How important could the Chinese market be for Irish beef going forward?
The importance of the Chinese market to the Irish agri-food sector is much more complex than the country having a large population, according to Bord Bia’s Conor O’Sullivan.
O’Sullivan – who is based in Bord Bia’s Shanghai office – addressed the organisation’s Meat Marketing Seminar today on the opportunities that lie in China for Irish beef.
“The real reason that there is an opportunity for exporters is because China can’t produce the food it needs. It has a fifth of the world’s population, but only 9% of arable land – 20% of that land is heavily polluted.
“The main agricultural food producing regions; they have already suffered from water scarcity. On top of that, 40% of water in China is polluted.
Not only is China struggling to produce its food, but what it does produce isn’t really trusted by the domestic market; that’s why there is a big opportunity for exporters.
He explained that the Chinese government has prioritised the production of “food for the masses” – which includes rice, wheat and pork.
“As long as they can keep the prices for these stable and the supply secure, they’re happy; if they don’t, people get angry.
“The one thing to remember about China is that social stability is often at the core of any decision that the government makes; that’s the case here.
“The good thing for beef is that it is not considered so important for social stability. It tends to be something that people trade up to as they get more money,” he said.
As a result of this, the government is more comfortable not supporting this industry as much and leave it to private companies – who are struggling to keep pace with the rate of growth of consumption, O’Sullivan added.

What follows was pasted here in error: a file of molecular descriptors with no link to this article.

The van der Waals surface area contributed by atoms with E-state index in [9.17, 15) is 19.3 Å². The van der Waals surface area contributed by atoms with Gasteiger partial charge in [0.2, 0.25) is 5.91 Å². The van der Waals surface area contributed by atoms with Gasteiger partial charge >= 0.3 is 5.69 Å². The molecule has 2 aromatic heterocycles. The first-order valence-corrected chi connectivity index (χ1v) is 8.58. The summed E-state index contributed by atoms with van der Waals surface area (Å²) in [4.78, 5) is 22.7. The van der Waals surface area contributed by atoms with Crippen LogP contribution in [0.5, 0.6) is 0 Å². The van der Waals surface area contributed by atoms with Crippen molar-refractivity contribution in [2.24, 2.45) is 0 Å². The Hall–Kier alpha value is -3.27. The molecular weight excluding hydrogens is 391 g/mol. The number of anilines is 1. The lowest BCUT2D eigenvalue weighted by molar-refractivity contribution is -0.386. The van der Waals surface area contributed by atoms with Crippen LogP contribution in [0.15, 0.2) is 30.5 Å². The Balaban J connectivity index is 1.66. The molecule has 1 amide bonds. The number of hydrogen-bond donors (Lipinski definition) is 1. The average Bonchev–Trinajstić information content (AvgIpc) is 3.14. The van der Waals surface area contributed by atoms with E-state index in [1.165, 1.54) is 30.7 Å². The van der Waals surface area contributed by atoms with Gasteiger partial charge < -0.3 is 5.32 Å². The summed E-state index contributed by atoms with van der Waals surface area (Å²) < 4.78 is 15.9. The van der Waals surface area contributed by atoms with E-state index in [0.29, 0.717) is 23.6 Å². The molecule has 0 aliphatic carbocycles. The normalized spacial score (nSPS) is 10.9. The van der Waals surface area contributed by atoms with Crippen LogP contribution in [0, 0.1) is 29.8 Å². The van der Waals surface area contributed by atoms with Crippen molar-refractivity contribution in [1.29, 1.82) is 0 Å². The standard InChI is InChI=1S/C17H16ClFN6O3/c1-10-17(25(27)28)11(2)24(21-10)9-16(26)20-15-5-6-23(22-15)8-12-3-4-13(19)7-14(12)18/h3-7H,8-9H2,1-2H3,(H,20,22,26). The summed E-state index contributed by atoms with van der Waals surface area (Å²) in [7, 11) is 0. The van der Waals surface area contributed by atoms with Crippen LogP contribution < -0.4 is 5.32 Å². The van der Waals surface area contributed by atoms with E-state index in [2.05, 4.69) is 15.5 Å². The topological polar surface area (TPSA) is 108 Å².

“That means there is a widening gap of imports every year. Already, China imports 15% (1.2 million tonnes) of the beef it eats; in three years, that could be 20% and that’s really just the start of it – because, even today, China is not a big beef eater,” he said.
O’Sullivan pointed out that it is realistic to say that Chinese beef consumption, over the next few years, will at least grow to similar levels seen in Japan and South Korea.
That’s really important; because, for every extra kilogram that the Chinese are eating, that means they need to find 1.4 million tonnes of beef. That’s twice Ireland’s production.
“That’s going to have a massive impact on global beef markets,” he added.
The Chinese market doesn’t just take volume, it also adds value, O’Sullivan explained. The Chinese market will take heads, offal, trotters and hocks; and they will pay good prices for them, he added.
O’Sullivan continued: “Getting access to China is very valuable; but, they don’t make it easy. It’s taking time, but it’s taking everybody else time as well.
“If you look today, there are only 13 markets with access and realistically only five of them are doing any volume of significance.”
Going forward, O’Sullivan believes that Ireland will play a big part in growing the EU’s share of Chinese beef imports – once market access is granted.